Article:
To best work with the mind, first work on the mind

Every device requires basic maintenance for smooth functioning. Otherwise, like a woodcutter working with a blunt axe, the device-user may well toil inefficiently, putting in double the work and getting half the output.

Among the many devices we use, our mind is one of the most complex, subtle and potent. Yet because it exists within us, we may not think of it as something distinct from us, as a device that can work efficiently or inefficiently or even destructively. But the mind is indeed a psychological device that interfaces between us souls and our bodies. The Bhagavad-gita (15.09) indicates that the mind is the central coordinating point for the senses. It integrates the information about the outer world provided by the senses and presents that information to the soul. And it channels the soul’s intention to the senses, which express that intention through action in the outer world.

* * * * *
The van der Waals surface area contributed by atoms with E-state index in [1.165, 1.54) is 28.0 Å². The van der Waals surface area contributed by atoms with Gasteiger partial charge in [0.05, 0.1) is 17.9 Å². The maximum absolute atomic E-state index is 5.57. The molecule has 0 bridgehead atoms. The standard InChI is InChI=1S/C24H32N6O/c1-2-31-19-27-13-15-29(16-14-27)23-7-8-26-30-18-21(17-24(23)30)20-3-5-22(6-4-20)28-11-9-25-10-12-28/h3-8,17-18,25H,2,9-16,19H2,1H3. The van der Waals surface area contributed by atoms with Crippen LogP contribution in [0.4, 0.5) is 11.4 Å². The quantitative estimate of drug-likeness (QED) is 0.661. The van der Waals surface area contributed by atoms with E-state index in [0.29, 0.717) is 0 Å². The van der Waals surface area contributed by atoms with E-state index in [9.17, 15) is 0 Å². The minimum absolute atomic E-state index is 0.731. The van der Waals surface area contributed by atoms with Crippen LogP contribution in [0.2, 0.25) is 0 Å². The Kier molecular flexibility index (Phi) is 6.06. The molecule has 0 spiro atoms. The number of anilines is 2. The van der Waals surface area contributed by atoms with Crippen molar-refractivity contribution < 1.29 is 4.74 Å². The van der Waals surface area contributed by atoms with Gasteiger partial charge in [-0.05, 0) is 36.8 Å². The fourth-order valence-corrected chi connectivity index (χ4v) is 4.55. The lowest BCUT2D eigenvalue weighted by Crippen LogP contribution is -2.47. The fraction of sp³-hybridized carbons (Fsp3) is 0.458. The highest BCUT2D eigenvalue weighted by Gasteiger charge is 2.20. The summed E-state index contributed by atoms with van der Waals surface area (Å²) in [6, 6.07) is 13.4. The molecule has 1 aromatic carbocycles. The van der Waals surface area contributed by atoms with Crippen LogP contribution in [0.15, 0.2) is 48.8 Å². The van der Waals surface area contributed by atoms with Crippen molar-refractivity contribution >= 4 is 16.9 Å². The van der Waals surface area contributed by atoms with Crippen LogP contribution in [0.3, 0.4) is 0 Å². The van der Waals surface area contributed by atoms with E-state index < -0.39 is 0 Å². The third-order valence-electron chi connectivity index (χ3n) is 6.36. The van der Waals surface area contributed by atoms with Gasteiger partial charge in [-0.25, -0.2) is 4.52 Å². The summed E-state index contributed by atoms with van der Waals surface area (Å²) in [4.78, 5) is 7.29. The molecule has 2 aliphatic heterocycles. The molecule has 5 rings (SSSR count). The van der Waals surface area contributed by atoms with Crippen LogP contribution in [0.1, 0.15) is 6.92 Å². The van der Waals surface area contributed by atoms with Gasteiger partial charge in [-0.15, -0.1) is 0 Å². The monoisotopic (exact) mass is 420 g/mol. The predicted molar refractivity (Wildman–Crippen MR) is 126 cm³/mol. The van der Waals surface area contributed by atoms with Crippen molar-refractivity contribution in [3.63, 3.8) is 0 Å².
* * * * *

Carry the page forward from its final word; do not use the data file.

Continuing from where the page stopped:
Due to its continuous contact with the external world, the mind often gets contaminated, even clogged, with the dust of worldly desires.

Due to its continuous contact with the external world, the mind often gets contaminated, even clogged, with the dust of worldly desires. With our mind thus congested, we find ourselves repeatedly distracted by, for example, fancies about petty indulgences or frustrations about trivial inconveniences. As our mental energy gets dissipated, we end up under-performing or even self-destructing.

To perform more effectively, we need to invest quality time in mental maintenance. The best way to clean the mind is by meditating on the purest reality, God, Krishna, who is accessible through the sacred sound of mantras. By starting our day with mantra meditation that provides non-material nourishment, we can create a foundation of mental clarity on which to build our day’s performance.

When we thus train ourselves to work first on the mind through daily meditation, we will work best with the mind, often surprising ourselves with our focus and fruitfulness.

Explanation of article:


Download by “right-click and save content”

We can’t avoid perceiving sense objects, but we can avoid pursuing them
Enlightenment doesn’t terminate devotion, but culminates in it
Share This Post On

Submit a Comment

Your email address will not be published. Required fields are marked *

Captcha *